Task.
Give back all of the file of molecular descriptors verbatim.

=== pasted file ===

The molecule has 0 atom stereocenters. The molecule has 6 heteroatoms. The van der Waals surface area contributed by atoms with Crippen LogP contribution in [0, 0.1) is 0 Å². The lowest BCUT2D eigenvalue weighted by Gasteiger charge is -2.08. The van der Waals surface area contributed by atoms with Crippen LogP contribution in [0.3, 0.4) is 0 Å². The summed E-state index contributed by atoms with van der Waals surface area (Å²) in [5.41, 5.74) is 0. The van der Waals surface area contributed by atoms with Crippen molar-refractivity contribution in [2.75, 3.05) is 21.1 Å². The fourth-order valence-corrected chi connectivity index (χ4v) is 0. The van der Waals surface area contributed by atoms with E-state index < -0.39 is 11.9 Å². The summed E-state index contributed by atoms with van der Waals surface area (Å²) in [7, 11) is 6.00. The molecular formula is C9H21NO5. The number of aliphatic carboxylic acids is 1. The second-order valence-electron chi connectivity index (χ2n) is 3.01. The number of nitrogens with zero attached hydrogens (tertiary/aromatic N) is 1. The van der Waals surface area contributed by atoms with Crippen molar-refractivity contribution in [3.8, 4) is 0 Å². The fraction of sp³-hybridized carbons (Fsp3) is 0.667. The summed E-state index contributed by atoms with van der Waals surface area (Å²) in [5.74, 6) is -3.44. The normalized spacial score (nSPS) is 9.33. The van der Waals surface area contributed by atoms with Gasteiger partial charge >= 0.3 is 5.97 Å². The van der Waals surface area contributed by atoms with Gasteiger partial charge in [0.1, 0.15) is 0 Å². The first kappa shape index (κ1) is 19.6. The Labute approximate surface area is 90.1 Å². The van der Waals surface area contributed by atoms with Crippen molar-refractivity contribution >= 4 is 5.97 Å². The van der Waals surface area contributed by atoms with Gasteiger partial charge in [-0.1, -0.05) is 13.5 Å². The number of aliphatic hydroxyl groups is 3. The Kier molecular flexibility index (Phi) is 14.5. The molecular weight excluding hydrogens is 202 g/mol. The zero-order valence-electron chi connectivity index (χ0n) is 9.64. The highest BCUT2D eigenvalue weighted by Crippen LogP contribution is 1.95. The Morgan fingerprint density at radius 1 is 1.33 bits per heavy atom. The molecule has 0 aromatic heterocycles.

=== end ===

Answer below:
The molecule has 0 atom stereocenters. The molecule has 6 heteroatoms. The van der Waals surface area contributed by atoms with Crippen LogP contribution in [0, 0.1) is 0 Å². The lowest BCUT2D eigenvalue weighted by Gasteiger charge is -2.08. The van der Waals surface area contributed by atoms with Crippen LogP contribution in [0.3, 0.4) is 0 Å². The summed E-state index contributed by atoms with van der Waals surface area (Å²) in [5.41, 5.74) is 0. The van der Waals surface area contributed by atoms with Crippen molar-refractivity contribution in [2.75, 3.05) is 21.1 Å². The fourth-order valence-corrected chi connectivity index (χ4v) is 0. The van der Waals surface area contributed by atoms with E-state index < -0.39 is 11.9 Å². The summed E-state index contributed by atoms with van der Waals surface area (Å²) in [7, 11) is 6.00. The molecular formula is C9H21NO5. The number of aliphatic carboxylic acids is 1. The second-order valence-electron chi connectivity index (χ2n) is 3.01. The number of nitrogens with zero attached hydrogens (tertiary/aromatic N) is 1. The van der Waals surface area contributed by atoms with Crippen molar-refractivity contribution in [3.8, 4) is 0 Å². The fraction of sp³-hybridized carbons (Fsp3) is 0.667. The summed E-state index contributed by atoms with van der Waals surface area (Å²) in [5.74, 6) is -3.44. The normalized spacial score (nSPS) is 9.33. The van der Waals surface area contributed by atoms with Gasteiger partial charge >= 0.3 is 5.97 Å². The van der Waals surface area contributed by atoms with Gasteiger partial charge in [0.1, 0.15) is 0 Å². The first kappa shape index (κ1) is 19.6. The Labute approximate surface area is 90.1 Å². The van der Waals surface area contributed by atoms with Crippen molar-refractivity contribution >= 4 is 5.97 Å². The van der Waals surface area contributed by atoms with Gasteiger partial charge in [-0.1, -0.05) is 13.5 Å². The number of aliphatic hydroxyl groups is 3. The Kier molecular flexibility index (Phi) is 14.5. The molecular weight excluding hydrogens is 202 g/mol. The zero-order valence-electron chi connectivity index (χ0n) is 9.64. The highest BCUT2D eigenvalue weighted by Crippen LogP contribution is 1.95. The Morgan fingerprint density at radius 1 is 1.33 bits per heavy atom. The molecule has 0 aromatic heterocycles.